1. First, it allows you to have a wide reach of a specified audience.
Like other marketing techniques, retargeting strategies are purposeful and are deployed with the potential customer in mind. As a business, you want your visitors to remember you and your products/services, and eventually make repeat purchases with you. So, getting your brand in front of your audience as much as possible should be on your list of priorities – especially if they left your website without responding to a call to action. Statistics show that there is a 2% on average conversion rate3 for first-time visitors on your webpage, regardless of the height of traffic on your site. Meaning, on average only 2% of people who land on your site for the first time become a lead or make a purchase. Therefore, the success behind retargeting is that it allows you to connect with the percentage of users (98%) that show interest without following through, remind them of that interest, and, hopefully, encourage them to take action.
Using a retargeting pixel (or, cookie), a fragment of code that saves user information to your list for later web, mobile, and email4 advertising purposes, you can directly advertise to users after they’ve left your website by connecting with them on any of their devices as they browse over two million websites and mobile apps1 – widely extending your reach to a specific group. This is fantastic because, rather than advertising to everyone even if they’re disinterested, retargeting gives you the benefit of advertising only to those who have engaged with your website and are interested in what you offer.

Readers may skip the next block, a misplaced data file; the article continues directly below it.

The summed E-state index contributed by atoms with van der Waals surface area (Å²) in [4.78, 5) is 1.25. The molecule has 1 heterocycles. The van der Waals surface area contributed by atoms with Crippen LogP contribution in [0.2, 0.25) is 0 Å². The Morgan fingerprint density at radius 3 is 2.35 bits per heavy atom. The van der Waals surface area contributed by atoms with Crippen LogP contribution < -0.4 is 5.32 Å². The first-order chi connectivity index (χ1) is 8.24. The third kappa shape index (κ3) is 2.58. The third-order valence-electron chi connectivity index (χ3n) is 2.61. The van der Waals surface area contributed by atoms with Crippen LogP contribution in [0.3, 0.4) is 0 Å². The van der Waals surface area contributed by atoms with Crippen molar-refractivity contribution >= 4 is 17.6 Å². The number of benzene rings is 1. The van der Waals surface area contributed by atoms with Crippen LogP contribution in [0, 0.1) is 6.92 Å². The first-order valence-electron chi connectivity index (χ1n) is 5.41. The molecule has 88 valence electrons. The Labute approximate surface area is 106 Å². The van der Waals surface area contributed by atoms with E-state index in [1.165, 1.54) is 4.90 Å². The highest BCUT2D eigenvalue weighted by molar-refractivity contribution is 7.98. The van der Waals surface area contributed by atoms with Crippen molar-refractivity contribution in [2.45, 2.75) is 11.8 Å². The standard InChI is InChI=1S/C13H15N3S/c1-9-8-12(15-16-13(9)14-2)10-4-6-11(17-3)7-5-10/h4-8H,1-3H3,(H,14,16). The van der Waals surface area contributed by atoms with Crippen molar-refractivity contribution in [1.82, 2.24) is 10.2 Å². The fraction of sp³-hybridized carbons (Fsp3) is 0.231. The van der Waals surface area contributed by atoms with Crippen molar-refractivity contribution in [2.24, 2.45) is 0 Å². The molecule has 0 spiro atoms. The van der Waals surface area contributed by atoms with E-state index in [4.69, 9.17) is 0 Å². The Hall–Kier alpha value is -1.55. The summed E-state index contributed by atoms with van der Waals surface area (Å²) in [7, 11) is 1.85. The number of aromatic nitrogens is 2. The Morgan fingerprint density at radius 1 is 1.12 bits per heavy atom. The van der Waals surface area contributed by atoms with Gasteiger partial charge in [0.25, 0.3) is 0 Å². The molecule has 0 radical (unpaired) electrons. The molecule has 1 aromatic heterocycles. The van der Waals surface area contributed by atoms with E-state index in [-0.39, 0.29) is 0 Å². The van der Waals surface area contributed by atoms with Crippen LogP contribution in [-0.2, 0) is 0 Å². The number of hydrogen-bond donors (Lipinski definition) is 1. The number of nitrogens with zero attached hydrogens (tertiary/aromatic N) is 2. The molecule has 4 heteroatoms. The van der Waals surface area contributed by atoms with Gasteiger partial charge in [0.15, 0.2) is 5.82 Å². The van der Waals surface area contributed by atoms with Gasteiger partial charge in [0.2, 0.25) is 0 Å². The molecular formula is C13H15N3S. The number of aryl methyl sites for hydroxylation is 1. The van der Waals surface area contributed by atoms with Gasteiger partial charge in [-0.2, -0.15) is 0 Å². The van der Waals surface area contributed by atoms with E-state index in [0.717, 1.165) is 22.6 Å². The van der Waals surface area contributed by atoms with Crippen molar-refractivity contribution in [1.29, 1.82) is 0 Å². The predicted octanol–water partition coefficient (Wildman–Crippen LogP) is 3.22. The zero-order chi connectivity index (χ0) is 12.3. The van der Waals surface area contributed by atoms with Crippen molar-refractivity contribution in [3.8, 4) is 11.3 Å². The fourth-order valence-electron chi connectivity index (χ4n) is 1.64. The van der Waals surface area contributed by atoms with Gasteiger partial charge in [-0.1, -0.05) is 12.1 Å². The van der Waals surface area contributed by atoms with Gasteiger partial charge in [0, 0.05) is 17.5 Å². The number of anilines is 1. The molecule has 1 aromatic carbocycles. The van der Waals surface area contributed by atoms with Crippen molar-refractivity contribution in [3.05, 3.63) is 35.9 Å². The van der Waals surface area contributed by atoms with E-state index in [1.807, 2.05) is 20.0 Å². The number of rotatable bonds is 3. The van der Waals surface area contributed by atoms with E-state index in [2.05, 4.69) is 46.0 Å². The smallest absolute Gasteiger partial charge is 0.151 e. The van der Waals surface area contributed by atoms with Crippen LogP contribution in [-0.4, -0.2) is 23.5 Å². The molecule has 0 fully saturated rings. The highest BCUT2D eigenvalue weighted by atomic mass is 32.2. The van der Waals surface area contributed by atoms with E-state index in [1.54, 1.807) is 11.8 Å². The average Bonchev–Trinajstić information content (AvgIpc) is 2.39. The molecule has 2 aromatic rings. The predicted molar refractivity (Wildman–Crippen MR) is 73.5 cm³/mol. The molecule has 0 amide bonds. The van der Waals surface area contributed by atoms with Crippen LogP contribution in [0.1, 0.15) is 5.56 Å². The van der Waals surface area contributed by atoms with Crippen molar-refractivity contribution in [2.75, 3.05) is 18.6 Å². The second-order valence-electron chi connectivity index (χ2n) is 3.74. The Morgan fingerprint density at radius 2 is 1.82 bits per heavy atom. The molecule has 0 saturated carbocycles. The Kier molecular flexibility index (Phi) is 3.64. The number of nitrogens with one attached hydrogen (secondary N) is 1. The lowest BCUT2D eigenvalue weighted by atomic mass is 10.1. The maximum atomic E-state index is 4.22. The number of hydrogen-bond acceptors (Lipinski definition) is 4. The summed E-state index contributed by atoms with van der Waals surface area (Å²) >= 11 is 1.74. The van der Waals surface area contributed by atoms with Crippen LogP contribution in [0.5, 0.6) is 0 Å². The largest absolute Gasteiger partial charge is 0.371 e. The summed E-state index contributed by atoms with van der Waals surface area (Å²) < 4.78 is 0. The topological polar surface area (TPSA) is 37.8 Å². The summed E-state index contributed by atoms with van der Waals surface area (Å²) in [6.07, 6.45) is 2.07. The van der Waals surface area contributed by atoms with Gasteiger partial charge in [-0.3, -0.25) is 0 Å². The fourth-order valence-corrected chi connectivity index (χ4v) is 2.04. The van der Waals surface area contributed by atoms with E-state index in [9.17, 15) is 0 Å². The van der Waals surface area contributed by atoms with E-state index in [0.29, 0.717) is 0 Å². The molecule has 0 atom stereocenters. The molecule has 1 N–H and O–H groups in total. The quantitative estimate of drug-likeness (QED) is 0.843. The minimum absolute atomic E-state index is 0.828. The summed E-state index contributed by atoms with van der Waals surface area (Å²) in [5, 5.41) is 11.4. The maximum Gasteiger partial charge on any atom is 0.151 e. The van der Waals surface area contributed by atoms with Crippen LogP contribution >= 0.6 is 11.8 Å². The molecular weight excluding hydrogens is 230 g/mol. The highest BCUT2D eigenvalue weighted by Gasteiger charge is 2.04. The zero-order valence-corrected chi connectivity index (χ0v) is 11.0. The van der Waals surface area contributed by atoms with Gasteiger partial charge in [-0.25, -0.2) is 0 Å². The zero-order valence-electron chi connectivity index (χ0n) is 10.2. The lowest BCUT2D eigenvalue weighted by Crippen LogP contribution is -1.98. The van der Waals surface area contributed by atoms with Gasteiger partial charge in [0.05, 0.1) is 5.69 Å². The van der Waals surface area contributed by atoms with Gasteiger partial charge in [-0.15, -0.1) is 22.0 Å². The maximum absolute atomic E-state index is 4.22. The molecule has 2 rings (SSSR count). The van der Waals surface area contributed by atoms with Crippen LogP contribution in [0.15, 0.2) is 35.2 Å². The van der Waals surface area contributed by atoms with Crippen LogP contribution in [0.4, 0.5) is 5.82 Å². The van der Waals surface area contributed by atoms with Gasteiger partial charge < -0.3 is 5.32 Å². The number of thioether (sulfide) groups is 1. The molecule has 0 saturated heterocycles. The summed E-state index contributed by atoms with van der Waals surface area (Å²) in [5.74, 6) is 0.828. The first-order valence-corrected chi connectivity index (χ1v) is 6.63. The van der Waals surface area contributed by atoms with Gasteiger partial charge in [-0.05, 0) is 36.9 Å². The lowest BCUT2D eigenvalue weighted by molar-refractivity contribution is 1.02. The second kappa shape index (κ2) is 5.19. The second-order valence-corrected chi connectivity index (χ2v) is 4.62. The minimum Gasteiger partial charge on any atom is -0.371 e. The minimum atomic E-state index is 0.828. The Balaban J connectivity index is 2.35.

2. Additionally, retargeting allows you to focus your spending.
As a business in the digital age, there is a myriad of things that require focused energy and capital in order to maintain a solid online marketing presence, heightening the necessity for the best value for your budget – and your time. Utilizing a retargeting campaign enables you to focus your advertisement spending on an audience that is more likely to make a purchase. This ultimately keeps your attention on other areas of essence to your business by saving you the extra money spent on advertising to an uninterested group. An interesting feat of modern retargeting is that we can even target people based on how long ago they visited our website, which allows us to spend less money on those that visited a while back than on folks who came to our website within the last few days. At STORY, we advertise on two main outlets: Facebook/Instagram and Google Ads, because we believe these areas have the most potential for conversions. By focusing on these networks, we are able to gear energy, money, and time to producing efficient ads we’re certain our audience will see.